How do you dress like a flapper? Finger curl your hair, Deco headband by Jamie Kreitman®, vintage strands of pearls, silk pleated dress by Douuod, Scottie Terrier cuff purchased on eBay years ago.
Hard to believe that 39 years have gone by since the last epic film adaptation of F. Scott Fitzgerald’s novel, “The Great Gatsby.” Mia Farrow and Robert Redford starred in the leading roles of Daisy Buchanan and Jay Gatsby, dazzling the audience with their beauty, poise, and elaborate costumes. It was only a matter of time before another filmmaker would remake this iconic story with an updated version reflecting contemporary culture. This go-round is spectacular in hi-def 3D. Don’t forget to take your migraine meds before heading to the local kazillion-plex to watch Gatsby’s guests dance the Jitterbug throughout the lavish sets.
The latest Great Gatsby film, directed by Baz Luhrmann, transported me to a stunning, frenzied world of flappers, extravagant wealth and over the top weekend parties. The costume design was out of this world and equal to none. Imagine Gatsby and his guests on magic mushrooms, pitchers of Red Bull and Ritalin against a hip-hop musical score. This could possibly be the most elaborate Jay-Z music video ever produced. I was completely drawn in, but yearned for an intermission since the visual stimulation was overwhelming. I thought I was going to pass out from sensory overload and nearly asked a flapper, so realistic in 3-D, for some bootleg scotch.
I have always loved fashion from the 20’s. Women savored the ritual of dressing which transformed them into ‘objets de desire’. But it was also a period of time when women were exploring their new found social and economic freedoms. With their new outlook came emancipation from restrictive societal mores, namely, corsetry and long skirts. Women lopped off their hair into a short bob, they smoked and drank in public, wore dresses with loosened silhouettes for movement, hemlines were shortened and many wore casual wide-legged slacks.
The New York Times fashion critic Cathy Horyn had this to say about costume designer Catherine Martin and Miuccia Prada’s collaboration : “There is much in Mr. Luhrmann’s “Gatsby” that is missing, like the sporty knitwear created by Patou and Chanel that became an emblem of the modern, unfettered woman, and much that is simply wrong, like the notion of a lady golfer in pants, or the fib of having a character remark that Daisy is pretty enough to be on the cover of Vogue — when Vogue still put illustrations on its covers.”
Come on Cathy, you are killing my Gatsby Gin Rickey buzz! I doubt Catherine Martin’s intent was to create period costumes suitable for an authoritative tome on “the Definitive Guide to Fashion of the Jazz Age.” She and Miuccia did an amazing job despite the omission of Patou’s sporty knitwear and other details.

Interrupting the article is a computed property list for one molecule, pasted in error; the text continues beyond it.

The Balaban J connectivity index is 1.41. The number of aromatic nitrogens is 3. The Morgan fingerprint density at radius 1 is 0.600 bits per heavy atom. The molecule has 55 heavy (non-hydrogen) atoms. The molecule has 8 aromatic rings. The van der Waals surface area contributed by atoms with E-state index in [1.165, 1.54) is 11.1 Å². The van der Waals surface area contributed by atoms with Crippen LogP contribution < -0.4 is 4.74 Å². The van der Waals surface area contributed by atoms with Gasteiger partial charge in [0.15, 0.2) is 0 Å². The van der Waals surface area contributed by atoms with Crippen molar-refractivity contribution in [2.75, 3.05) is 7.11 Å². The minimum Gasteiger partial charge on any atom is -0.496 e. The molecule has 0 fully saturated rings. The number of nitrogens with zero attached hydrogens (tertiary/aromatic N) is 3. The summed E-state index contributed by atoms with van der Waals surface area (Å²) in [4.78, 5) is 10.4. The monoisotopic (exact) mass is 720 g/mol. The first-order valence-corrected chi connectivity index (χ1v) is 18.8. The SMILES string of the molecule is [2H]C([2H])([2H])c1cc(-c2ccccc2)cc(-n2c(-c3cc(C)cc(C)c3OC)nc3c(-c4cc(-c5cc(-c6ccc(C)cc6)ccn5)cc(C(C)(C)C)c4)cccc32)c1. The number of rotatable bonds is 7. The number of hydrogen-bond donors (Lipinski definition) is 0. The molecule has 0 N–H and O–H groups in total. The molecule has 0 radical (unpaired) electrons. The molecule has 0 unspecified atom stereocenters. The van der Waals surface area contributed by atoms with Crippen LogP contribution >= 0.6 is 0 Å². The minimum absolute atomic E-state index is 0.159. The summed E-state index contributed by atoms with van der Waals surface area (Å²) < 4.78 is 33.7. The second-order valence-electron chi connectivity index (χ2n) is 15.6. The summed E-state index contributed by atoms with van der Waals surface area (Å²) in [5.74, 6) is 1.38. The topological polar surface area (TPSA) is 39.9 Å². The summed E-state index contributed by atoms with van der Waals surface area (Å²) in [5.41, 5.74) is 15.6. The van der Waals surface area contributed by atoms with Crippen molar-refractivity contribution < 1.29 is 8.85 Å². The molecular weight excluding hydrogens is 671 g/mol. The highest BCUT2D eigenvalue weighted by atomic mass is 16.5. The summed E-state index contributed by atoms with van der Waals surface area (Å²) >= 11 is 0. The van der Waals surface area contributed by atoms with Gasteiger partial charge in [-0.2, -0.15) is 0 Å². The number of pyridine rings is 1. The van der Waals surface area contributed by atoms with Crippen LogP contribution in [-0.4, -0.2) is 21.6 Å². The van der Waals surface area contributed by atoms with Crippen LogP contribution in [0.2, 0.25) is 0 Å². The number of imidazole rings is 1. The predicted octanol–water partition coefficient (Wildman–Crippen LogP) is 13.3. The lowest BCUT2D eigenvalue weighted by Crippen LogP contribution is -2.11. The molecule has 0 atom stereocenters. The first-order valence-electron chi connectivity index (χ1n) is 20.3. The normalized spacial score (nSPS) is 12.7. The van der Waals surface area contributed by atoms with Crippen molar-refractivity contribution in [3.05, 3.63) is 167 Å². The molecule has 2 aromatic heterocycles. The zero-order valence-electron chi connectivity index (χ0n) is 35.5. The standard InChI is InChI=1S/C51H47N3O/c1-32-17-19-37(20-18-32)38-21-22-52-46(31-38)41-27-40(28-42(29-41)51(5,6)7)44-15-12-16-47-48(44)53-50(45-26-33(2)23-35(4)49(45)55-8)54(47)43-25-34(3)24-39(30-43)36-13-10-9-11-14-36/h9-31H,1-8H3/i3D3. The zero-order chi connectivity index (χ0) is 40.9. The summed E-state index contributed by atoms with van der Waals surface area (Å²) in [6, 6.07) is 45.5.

With all the magnificent costuming and scenery so vibrantly stylized, I forgot that I was watching a tragic story. Instead, I was mesmerized by the 20’s costuming and the extravagant comportment throughout the film. It wasn’t until the movie ended, that I realized I had watched one of the most heart wrenching American novels unfold, masked by the sheen of Jay Gatsby’s yellow convertible coupe.
The class consciousness, extravagance and greed which repulsed F. Scott Fitzgerald in 1920’s America, would most likely render him apoplectic today. New York was considered decadent and in contrast, the Midwest was a place of American integrity and honesty. The protagonist and film narrator, Nick Carraway was a Midwesterner and represented those characteristics. What would Fitzgerald find in the heartland today? He would be disappointed by pervasive corporate greed, alcohol and drug addiction, joblessness and rising suicide rates. I wonder how he would translate 21st century America into prose?
There are many parallels today with the 1920’s. One salient difference is women’s role in society today. Women are running Fortune 500 companies, are fully integrated into the professions, marrying and having children much later in life. With this independence and self-reliance, women can choose to start a family without a partner or spouse.
Contemporary Americans have a shorter attention span than prior generations. They are more forgiving of those engaged in marital affairs and who have abandoned social decorum. As long as you are repentant, willing to sob uncontrollably and divulge your marital infidelity in front of millions with Oprah as your witness, the public will forgive you. Heck, if Fitzgerald were alive today he might have been amused to read about narcissistic, philandering professional golfer, Tiger Woods, sitting in a Sex Addicts Anonymous class. Imagine if his classmate was blue-blooded, self-entitled Tom Buchanan. Could you envision the two collaborating on a self-help book poised to hit the New York Times bestseller list entitled, “How to Fight Narcissism and Infidelity in Ten Easy Steps”?
What should you wear when telling off a socialite who drinks cocktails all day, lies on a couch the rest of the afternoon and then complains about the summer heat to all of her friends incessantly? Straw cloche by Louise Green, dress by Jo No Fui, vintage amber necklaces, vintage crocheted gloves, and a bunch of daisies to toss at Daisy.
Hair styled by: Peggy Marzell of BlondeHairExpert.com
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